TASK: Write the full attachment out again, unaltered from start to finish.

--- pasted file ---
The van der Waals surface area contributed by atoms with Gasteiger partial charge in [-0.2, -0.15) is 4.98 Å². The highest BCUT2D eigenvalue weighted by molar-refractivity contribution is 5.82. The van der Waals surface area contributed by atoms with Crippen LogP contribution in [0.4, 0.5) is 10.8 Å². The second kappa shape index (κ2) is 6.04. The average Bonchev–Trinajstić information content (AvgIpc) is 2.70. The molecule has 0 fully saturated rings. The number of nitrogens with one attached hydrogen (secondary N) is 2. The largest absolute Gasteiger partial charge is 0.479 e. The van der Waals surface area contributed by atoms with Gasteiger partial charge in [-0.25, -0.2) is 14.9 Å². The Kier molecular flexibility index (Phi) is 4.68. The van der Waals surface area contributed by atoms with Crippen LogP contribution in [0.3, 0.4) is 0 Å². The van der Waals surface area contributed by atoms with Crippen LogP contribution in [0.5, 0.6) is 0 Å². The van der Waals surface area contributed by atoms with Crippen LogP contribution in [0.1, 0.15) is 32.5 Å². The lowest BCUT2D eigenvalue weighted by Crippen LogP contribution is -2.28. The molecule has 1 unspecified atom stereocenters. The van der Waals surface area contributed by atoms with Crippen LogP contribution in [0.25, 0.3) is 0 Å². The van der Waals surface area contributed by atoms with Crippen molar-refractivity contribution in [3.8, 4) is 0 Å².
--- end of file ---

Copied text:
The van der Waals surface area contributed by atoms with Gasteiger partial charge in [-0.2, -0.15) is 4.98 Å². The highest BCUT2D eigenvalue weighted by molar-refractivity contribution is 5.82. The van der Waals surface area contributed by atoms with Crippen LogP contribution in [0.4, 0.5) is 10.8 Å². The second kappa shape index (κ2) is 6.04. The average Bonchev–Trinajstić information content (AvgIpc) is 2.70. The molecule has 0 fully saturated rings. The number of nitrogens with one attached hydrogen (secondary N) is 2. The largest absolute Gasteiger partial charge is 0.479 e. The van der Waals surface area contributed by atoms with Gasteiger partial charge in [-0.25, -0.2) is 14.9 Å². The Kier molecular flexibility index (Phi) is 4.68. The van der Waals surface area contributed by atoms with Crippen LogP contribution in [0.3, 0.4) is 0 Å². The van der Waals surface area contributed by atoms with Crippen LogP contribution in [0.5, 0.6) is 0 Å². The van der Waals surface area contributed by atoms with Crippen LogP contribution in [0.1, 0.15) is 32.5 Å². The lowest BCUT2D eigenvalue weighted by Crippen LogP contribution is -2.28. The molecule has 1 unspecified atom stereocenters. The van der Waals surface area contributed by atoms with Crippen LogP contribution in [0.25, 0.3) is 0 Å². The van der Waals surface area contributed by atoms with Crippen molar-refractivity contribution in [3.8, 4) is 0 Å².